A disqualified driver who smashed up four police cars in a nail-biting chase has been jailed for sixteen months.
Officers were called to East India Dock Road in east London following sightings of a Mercedes linked to a gang member, a court heard.
Police signalled for the driver Shuahan Uddin to stop, leading to a chase. Officers tried to stop the Mercedes with tactical manoeuvres, but footage shows how Uddin rammed past them on several occasions as the chase moved into Essex on the M11 motorway.
At one stage, Uddin appears to have been shunted to one side of the road. While officers got out of their cars to arrest him, he managed to drive away again.
Police eventually boxed in Uddin's car against the central reservation of the M11 and Tasered him as he tried to run away.
The chase lasted 20 minutes in total. Four police cars were damaged, as well as a car belonging to a member of the public. One officer suffered "minor" injuries, police said.
Uddin pleaded guilty on April 17 at Thames Crown Court to dangerous driving, driving without a licence or insurance and causing criminal damage to motor vehicles.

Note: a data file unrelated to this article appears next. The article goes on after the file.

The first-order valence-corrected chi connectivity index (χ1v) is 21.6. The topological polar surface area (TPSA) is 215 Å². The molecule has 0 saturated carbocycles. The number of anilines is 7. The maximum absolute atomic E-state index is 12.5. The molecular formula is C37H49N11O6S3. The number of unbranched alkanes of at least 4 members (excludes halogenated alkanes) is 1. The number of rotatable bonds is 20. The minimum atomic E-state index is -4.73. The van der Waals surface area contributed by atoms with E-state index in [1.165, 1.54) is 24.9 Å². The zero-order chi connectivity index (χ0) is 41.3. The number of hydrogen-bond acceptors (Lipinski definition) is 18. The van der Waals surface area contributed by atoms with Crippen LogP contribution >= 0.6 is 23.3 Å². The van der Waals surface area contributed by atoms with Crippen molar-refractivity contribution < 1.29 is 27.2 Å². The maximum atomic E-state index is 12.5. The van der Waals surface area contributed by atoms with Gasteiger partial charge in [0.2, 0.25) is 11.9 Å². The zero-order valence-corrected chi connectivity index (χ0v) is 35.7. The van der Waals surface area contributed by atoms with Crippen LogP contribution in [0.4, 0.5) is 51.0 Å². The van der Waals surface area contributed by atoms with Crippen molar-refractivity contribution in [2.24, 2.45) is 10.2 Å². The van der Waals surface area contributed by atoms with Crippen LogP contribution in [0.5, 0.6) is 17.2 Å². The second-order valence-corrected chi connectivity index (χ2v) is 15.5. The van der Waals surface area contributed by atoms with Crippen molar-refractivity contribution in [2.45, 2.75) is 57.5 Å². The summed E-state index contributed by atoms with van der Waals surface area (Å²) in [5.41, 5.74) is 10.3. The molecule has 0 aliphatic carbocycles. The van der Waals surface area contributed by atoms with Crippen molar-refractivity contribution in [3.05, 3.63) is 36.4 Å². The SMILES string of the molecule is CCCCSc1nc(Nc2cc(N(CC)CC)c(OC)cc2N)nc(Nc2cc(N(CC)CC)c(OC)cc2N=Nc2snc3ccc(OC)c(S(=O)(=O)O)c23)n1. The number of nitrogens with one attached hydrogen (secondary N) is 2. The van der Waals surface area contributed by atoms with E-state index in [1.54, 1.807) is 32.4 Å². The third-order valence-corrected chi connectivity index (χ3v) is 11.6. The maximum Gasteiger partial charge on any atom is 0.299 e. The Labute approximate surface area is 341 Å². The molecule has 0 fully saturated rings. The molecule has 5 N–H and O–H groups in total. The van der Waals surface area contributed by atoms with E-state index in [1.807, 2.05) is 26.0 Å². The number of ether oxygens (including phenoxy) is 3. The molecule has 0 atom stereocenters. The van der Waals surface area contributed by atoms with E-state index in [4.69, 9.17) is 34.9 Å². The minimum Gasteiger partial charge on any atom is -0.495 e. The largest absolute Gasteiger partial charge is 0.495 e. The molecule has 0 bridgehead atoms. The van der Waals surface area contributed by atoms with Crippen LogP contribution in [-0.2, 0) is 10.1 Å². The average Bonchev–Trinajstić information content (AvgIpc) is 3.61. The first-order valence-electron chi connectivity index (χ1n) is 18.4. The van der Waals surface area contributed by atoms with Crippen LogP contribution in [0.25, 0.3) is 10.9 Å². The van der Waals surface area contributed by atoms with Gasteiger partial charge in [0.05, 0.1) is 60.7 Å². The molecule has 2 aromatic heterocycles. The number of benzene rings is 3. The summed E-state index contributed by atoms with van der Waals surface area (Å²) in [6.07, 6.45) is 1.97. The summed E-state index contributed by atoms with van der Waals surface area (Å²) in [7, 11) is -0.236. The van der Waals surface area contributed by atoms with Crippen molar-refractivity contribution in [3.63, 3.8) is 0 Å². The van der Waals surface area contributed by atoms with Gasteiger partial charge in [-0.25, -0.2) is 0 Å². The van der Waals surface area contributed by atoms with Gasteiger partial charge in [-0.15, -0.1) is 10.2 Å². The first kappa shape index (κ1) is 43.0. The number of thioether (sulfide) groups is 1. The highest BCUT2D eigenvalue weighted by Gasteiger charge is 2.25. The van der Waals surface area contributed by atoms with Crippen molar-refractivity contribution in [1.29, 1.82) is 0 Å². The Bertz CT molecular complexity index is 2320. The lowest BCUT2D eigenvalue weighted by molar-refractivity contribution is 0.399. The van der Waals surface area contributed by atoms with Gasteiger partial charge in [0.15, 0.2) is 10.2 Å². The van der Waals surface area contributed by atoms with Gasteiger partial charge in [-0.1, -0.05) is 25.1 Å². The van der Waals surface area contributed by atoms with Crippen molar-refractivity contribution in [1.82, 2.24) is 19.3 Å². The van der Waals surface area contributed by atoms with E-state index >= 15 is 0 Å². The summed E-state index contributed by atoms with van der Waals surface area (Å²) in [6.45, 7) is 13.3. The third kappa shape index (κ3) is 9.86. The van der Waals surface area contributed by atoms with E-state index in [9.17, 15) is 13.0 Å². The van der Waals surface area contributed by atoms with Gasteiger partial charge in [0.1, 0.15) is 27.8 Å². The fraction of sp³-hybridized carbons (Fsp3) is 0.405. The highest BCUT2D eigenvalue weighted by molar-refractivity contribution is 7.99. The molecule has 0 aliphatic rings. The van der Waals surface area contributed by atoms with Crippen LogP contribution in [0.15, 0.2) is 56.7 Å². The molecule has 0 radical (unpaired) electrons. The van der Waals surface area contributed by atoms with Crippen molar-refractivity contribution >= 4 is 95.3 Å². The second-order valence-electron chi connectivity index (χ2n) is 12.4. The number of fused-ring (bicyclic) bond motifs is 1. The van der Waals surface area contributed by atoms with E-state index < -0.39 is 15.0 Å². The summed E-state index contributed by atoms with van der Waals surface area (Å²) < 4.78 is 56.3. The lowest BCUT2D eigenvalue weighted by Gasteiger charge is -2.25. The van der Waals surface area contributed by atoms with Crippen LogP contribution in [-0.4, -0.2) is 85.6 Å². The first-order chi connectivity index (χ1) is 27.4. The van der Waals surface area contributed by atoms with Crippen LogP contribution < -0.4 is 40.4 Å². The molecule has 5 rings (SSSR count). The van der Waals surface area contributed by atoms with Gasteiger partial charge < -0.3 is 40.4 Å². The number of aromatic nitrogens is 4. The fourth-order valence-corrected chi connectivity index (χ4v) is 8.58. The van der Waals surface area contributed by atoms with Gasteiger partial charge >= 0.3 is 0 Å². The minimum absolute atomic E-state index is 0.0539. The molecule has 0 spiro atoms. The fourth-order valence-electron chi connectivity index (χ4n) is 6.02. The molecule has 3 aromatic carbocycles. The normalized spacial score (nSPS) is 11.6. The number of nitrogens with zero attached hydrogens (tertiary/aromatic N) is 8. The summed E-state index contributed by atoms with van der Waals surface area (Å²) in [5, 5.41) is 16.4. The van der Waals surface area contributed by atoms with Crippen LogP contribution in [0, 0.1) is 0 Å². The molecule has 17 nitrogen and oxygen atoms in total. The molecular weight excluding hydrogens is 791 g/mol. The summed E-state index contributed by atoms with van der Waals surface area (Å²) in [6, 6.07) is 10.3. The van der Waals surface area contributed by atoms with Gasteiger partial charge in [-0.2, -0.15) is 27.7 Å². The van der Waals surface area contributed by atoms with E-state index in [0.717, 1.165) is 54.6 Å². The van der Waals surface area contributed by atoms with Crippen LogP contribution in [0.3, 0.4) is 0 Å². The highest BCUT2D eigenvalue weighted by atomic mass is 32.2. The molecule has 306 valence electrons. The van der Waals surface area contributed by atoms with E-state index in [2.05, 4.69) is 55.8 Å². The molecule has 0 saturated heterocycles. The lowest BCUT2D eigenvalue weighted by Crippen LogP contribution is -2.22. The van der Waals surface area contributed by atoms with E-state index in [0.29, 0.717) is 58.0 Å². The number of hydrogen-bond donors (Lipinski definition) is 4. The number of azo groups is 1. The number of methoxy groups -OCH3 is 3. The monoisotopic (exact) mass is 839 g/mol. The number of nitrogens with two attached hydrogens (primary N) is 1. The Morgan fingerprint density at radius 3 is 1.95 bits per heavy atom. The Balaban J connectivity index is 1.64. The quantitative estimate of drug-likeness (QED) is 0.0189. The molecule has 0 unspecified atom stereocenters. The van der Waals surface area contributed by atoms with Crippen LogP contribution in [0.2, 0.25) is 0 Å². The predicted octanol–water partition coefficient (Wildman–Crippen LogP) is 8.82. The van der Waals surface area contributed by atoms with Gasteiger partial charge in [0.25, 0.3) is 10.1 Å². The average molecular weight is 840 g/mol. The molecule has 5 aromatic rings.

He was sentenced to 16 months’ imprisonment at Snaresbrook Crown Court on July 3. He has also been banned from driving for four years and 11 months.
Police also discovered he had previously also been hit with a driving ban, as well as sitting in the front seat of a car.
Police Constable Josh Haase, the officer in the case, said: "Uddin was intent on evading arrest at all costs and showed a complete disregard for the safety of police officers and other road users.
"The considerable damage caused to the police vehicles means several police cars are off the road for a considerable time whilst they are repaired.
"This was a sustained period of dangerous driving that was extremely fortunate not to cause a serious injury so it is right that Uddin will now spend a period of time in jail. Road traffic officers will continue to deny criminals the use of our roads and will continue to put themselves at the forefront of protecting the public’’